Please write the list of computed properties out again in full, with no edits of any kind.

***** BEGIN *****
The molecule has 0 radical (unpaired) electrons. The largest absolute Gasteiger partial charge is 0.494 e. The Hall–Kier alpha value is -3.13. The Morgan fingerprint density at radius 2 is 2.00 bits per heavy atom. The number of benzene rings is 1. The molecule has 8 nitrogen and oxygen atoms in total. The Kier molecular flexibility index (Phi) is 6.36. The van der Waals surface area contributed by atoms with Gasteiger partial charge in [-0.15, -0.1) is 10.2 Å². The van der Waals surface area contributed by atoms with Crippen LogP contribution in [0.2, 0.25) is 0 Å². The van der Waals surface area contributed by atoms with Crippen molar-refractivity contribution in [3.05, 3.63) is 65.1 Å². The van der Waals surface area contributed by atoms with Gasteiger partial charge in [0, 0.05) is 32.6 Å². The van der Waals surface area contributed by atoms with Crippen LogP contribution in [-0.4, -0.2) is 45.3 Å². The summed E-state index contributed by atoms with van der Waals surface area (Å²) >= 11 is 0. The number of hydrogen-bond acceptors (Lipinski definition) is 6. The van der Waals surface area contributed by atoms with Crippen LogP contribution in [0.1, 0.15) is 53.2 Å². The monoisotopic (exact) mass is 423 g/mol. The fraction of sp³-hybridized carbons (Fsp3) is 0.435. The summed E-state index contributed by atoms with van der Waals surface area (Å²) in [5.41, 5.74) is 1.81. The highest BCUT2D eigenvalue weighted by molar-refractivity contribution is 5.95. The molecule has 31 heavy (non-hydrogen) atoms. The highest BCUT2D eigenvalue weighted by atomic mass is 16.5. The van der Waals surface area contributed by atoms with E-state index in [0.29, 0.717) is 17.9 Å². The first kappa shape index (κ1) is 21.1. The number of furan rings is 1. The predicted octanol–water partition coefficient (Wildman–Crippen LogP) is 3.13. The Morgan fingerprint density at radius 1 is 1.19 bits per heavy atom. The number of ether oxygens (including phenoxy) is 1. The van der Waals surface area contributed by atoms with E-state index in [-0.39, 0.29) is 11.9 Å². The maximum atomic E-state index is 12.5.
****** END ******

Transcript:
The molecule has 0 radical (unpaired) electrons. The largest absolute Gasteiger partial charge is 0.494 e. The Hall–Kier alpha value is -3.13. The Morgan fingerprint density at radius 2 is 2.00 bits per heavy atom. The number of benzene rings is 1. The molecule has 8 nitrogen and oxygen atoms in total. The Kier molecular flexibility index (Phi) is 6.36. The van der Waals surface area contributed by atoms with Gasteiger partial charge in [-0.15, -0.1) is 10.2 Å². The van der Waals surface area contributed by atoms with Crippen LogP contribution in [0.2, 0.25) is 0 Å². The van der Waals surface area contributed by atoms with Crippen molar-refractivity contribution in [3.05, 3.63) is 65.1 Å². The van der Waals surface area contributed by atoms with Gasteiger partial charge in [0, 0.05) is 32.6 Å². The van der Waals surface area contributed by atoms with Crippen LogP contribution in [-0.4, -0.2) is 45.3 Å². The summed E-state index contributed by atoms with van der Waals surface area (Å²) >= 11 is 0. The number of hydrogen-bond acceptors (Lipinski definition) is 6. The van der Waals surface area contributed by atoms with Crippen LogP contribution in [0.1, 0.15) is 53.2 Å². The monoisotopic (exact) mass is 423 g/mol. The fraction of sp³-hybridized carbons (Fsp3) is 0.435. The summed E-state index contributed by atoms with van der Waals surface area (Å²) in [5.41, 5.74) is 1.81. The highest BCUT2D eigenvalue weighted by molar-refractivity contribution is 5.95. The molecule has 31 heavy (non-hydrogen) atoms. The highest BCUT2D eigenvalue weighted by atomic mass is 16.5. The van der Waals surface area contributed by atoms with E-state index in [0.29, 0.717) is 17.9 Å². The first kappa shape index (κ1) is 21.1. The number of furan rings is 1. The predicted octanol–water partition coefficient (Wildman–Crippen LogP) is 3.13. The Morgan fingerprint density at radius 1 is 1.19 bits per heavy atom. The number of ether oxygens (including phenoxy) is 1. The van der Waals surface area contributed by atoms with E-state index in [-0.39, 0.29) is 11.9 Å². The maximum atomic E-state index is 12.5.